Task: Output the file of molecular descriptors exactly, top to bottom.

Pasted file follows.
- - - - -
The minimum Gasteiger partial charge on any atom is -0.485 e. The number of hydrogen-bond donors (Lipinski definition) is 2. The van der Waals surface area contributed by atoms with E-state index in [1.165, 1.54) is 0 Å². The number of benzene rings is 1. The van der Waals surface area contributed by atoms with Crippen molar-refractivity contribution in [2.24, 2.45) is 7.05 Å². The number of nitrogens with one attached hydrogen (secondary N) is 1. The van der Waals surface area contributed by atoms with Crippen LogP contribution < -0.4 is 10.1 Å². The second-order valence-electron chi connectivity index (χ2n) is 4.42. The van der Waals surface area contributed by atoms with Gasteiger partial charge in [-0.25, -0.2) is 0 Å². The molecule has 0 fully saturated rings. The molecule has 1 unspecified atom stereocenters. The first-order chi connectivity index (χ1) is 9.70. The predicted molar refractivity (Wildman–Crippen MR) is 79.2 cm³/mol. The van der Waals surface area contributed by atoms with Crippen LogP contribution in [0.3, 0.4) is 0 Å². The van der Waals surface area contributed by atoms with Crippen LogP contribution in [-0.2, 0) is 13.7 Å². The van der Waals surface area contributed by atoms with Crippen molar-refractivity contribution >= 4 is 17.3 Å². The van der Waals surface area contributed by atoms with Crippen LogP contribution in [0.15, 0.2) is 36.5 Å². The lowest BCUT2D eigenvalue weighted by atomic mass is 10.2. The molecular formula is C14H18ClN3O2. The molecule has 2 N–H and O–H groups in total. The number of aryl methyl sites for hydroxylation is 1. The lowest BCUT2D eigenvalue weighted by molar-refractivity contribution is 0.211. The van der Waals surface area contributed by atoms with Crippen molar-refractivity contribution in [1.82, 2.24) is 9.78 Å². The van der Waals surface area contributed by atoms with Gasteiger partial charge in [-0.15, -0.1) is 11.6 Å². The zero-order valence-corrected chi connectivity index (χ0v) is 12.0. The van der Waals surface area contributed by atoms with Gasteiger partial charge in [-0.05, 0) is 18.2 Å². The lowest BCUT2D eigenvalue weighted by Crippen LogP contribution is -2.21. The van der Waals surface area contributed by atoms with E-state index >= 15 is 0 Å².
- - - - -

The minimum Gasteiger partial charge on any atom is -0.485 e. The number of hydrogen-bond donors (Lipinski definition) is 2. The van der Waals surface area contributed by atoms with E-state index in [1.165, 1.54) is 0 Å². The number of benzene rings is 1. The van der Waals surface area contributed by atoms with Crippen molar-refractivity contribution in [2.24, 2.45) is 7.05 Å². The number of nitrogens with one attached hydrogen (secondary N) is 1. The van der Waals surface area contributed by atoms with Crippen LogP contribution < -0.4 is 10.1 Å². The second-order valence-electron chi connectivity index (χ2n) is 4.42. The van der Waals surface area contributed by atoms with Gasteiger partial charge in [-0.25, -0.2) is 0 Å². The molecule has 0 fully saturated rings. The molecule has 1 unspecified atom stereocenters. The first-order chi connectivity index (χ1) is 9.70. The predicted molar refractivity (Wildman–Crippen MR) is 79.2 cm³/mol. The van der Waals surface area contributed by atoms with Crippen LogP contribution in [0.3, 0.4) is 0 Å². The van der Waals surface area contributed by atoms with Crippen LogP contribution in [-0.2, 0) is 13.7 Å². The van der Waals surface area contributed by atoms with Crippen molar-refractivity contribution >= 4 is 17.3 Å². The van der Waals surface area contributed by atoms with Crippen LogP contribution in [0.15, 0.2) is 36.5 Å². The lowest BCUT2D eigenvalue weighted by atomic mass is 10.2. The molecular formula is C14H18ClN3O2. The molecule has 2 N–H and O–H groups in total. The number of aryl methyl sites for hydroxylation is 1. The lowest BCUT2D eigenvalue weighted by molar-refractivity contribution is 0.211. The van der Waals surface area contributed by atoms with Crippen molar-refractivity contribution in [1.82, 2.24) is 9.78 Å². The van der Waals surface area contributed by atoms with Gasteiger partial charge in [-0.15, -0.1) is 11.6 Å². The zero-order valence-corrected chi connectivity index (χ0v) is 12.0. The van der Waals surface area contributed by atoms with Gasteiger partial charge in [-0.05, 0) is 18.2 Å². The lowest BCUT2D eigenvalue weighted by Crippen LogP contribution is -2.21. The van der Waals surface area contributed by atoms with E-state index >= 15 is 0 Å².